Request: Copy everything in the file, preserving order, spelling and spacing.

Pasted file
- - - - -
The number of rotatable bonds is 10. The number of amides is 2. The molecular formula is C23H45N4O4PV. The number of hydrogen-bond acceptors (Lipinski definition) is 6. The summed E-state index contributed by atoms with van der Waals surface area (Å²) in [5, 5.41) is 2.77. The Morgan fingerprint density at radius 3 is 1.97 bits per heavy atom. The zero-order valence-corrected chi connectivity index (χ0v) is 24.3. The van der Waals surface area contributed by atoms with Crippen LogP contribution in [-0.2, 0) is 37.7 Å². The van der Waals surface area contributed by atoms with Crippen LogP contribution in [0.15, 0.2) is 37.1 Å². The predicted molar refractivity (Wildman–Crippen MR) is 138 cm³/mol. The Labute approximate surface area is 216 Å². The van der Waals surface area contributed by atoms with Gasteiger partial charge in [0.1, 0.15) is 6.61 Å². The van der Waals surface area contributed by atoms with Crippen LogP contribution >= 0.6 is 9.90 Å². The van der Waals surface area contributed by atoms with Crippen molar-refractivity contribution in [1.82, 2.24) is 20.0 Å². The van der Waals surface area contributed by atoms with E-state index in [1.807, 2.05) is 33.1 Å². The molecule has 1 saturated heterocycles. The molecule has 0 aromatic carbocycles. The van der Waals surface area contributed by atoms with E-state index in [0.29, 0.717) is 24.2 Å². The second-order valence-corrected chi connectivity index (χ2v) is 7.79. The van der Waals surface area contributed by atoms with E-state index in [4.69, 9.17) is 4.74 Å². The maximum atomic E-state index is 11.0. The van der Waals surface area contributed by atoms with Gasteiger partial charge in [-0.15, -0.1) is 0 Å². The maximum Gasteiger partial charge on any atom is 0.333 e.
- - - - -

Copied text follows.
The number of rotatable bonds is 10. The number of amides is 2. The molecular formula is C23H45N4O4PV. The number of hydrogen-bond acceptors (Lipinski definition) is 6. The summed E-state index contributed by atoms with van der Waals surface area (Å²) in [5, 5.41) is 2.77. The Morgan fingerprint density at radius 3 is 1.97 bits per heavy atom. The zero-order valence-corrected chi connectivity index (χ0v) is 24.3. The van der Waals surface area contributed by atoms with Crippen LogP contribution in [-0.2, 0) is 37.7 Å². The van der Waals surface area contributed by atoms with Crippen LogP contribution in [0.15, 0.2) is 37.1 Å². The predicted molar refractivity (Wildman–Crippen MR) is 138 cm³/mol. The Labute approximate surface area is 216 Å². The van der Waals surface area contributed by atoms with Gasteiger partial charge in [0.1, 0.15) is 6.61 Å². The van der Waals surface area contributed by atoms with Crippen LogP contribution >= 0.6 is 9.90 Å². The van der Waals surface area contributed by atoms with Crippen molar-refractivity contribution in [1.82, 2.24) is 20.0 Å². The van der Waals surface area contributed by atoms with E-state index in [1.807, 2.05) is 33.1 Å². The molecule has 1 saturated heterocycles. The molecule has 0 aromatic carbocycles. The van der Waals surface area contributed by atoms with E-state index in [0.29, 0.717) is 24.2 Å². The second-order valence-corrected chi connectivity index (χ2v) is 7.79. The van der Waals surface area contributed by atoms with E-state index in [4.69, 9.17) is 4.74 Å². The maximum atomic E-state index is 11.0. The van der Waals surface area contributed by atoms with Gasteiger partial charge in [-0.15, -0.1) is 0 Å². The maximum Gasteiger partial charge on any atom is 0.333 e.